A Changing Business Climate
Robert S. Reichard, Economics Editor
Evaluating New Moves
To be sure, families won't receive this cash windfall before May. Nevertheless, just the promise of the money should keep near-term consumer expenditures from dipping into negative territory - and in the process also keep overall gross domestic product (GDP) at or only slightly under present levels during the second quarter. That scenario is a lot better than the one being painted by some of today's more bearish analysts. Beyond midyear, most economists believe the tax rebate, when combined with lower interest rates and new capital spending incentives, will help turn things around - adding between 1.0 and 1.5 percentage points onto second-half economic growth. If true, the year as a whole could still end up sporting a small 1.5- to 2-percent overall GDP advance. Also on a reassuring note: The National Retail Federation, despite all the negative talk, feels overall US retail sales for the year will still manage to eke out a 5.5-percent gain. This won't prevent further erosion in domestic textile and apparel activity, but for the most part, any further slippage will reflect the still-potent impact of import competition rather than any cyclical decline in demand for these products.
China Is The Problem
Most of these textile and apparel import headaches are attributable only to China. And this is most clearly highlighted in the National Council of Textile Organizations' recent annual economic and trade review. Eye-opening findings: Imports of textile and apparel products from China were up 15 percent on a square-meter-equivalents basis last year, in sharp contrast to the drop in US textile imports from many other countries. This continuing Chinese influx has pushed up the United States' textile/apparel trade deficit with Beijing by 17 percent. Moreover, the fact that all remaining quotas on Chinese textiles are scheduled for elimination at the end of this year could make things even more difficult for US producers. If nothing is done on the quota issue, the United States could face as much as another $40 billion in potentially unrestrained imports from China.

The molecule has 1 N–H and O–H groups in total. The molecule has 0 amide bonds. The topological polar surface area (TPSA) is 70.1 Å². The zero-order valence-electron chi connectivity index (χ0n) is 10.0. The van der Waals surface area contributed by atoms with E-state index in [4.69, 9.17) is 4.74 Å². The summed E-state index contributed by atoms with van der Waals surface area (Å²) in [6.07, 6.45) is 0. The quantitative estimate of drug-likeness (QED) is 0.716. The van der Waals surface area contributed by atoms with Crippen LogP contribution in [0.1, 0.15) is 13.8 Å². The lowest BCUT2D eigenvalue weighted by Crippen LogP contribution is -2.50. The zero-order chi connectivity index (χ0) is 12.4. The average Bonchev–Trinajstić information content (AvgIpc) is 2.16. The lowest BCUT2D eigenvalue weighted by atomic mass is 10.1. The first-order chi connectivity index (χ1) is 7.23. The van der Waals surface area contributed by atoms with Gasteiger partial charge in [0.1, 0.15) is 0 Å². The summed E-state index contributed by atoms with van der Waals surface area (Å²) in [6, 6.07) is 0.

A Blueprint For Success
Clearly, some kind of coordinated strategy will be needed to ensure adequate safeguards are placed on incoming Chinese shipments. The US/Beijing international trading field has to be leveled - and leveled soon. The United States should not wait for the Chinese to make all the moves. An increasingly rigorous and aggressive enforcement of existing trade rules would certainly be in order. But beyond this obvious step, Washington should begin showing a lot more willingness to follow through on anti-subsidy cases against China. Make no mistake about it, this is an area with plenty of potential, given the fact that China is now the world's largest subsidizer of internationally traded commodities. In the textile area alone, there are at least 63 documented areas of Beijing subsidization. Another important import-blocking tack: more US anti-dumping moves similar to those already used against Vietnam. Finally, there's a lot more that can be done to stop all the illegal transshipments of textile and apparel products. The tide can still be turned, but it will have to be done now, while there are still viable industries to save.
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